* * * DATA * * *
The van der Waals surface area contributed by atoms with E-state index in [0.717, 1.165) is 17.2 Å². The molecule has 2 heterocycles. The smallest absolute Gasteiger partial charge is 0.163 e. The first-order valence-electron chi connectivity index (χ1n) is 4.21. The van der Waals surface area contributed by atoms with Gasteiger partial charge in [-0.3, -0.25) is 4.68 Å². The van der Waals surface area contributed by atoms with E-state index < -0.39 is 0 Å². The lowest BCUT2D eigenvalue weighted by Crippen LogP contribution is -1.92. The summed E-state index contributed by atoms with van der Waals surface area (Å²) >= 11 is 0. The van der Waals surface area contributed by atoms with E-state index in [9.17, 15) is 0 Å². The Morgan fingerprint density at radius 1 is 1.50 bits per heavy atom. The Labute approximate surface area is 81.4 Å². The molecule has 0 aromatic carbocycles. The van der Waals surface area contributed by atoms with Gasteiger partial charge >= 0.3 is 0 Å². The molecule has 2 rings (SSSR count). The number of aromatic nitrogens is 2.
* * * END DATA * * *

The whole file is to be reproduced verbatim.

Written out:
The van der Waals surface area contributed by atoms with E-state index in [0.717, 1.165) is 17.2 Å². The molecule has 2 heterocycles. The smallest absolute Gasteiger partial charge is 0.163 e. The first-order valence-electron chi connectivity index (χ1n) is 4.21. The van der Waals surface area contributed by atoms with Gasteiger partial charge in [-0.3, -0.25) is 4.68 Å². The van der Waals surface area contributed by atoms with E-state index < -0.39 is 0 Å². The lowest BCUT2D eigenvalue weighted by Crippen LogP contribution is -1.92. The summed E-state index contributed by atoms with van der Waals surface area (Å²) >= 11 is 0. The van der Waals surface area contributed by atoms with E-state index in [9.17, 15) is 0 Å². The Morgan fingerprint density at radius 1 is 1.50 bits per heavy atom. The Labute approximate surface area is 81.4 Å². The molecule has 0 aromatic carbocycles. The van der Waals surface area contributed by atoms with Gasteiger partial charge >= 0.3 is 0 Å². The molecule has 2 rings (SSSR count). The number of aromatic nitrogens is 2.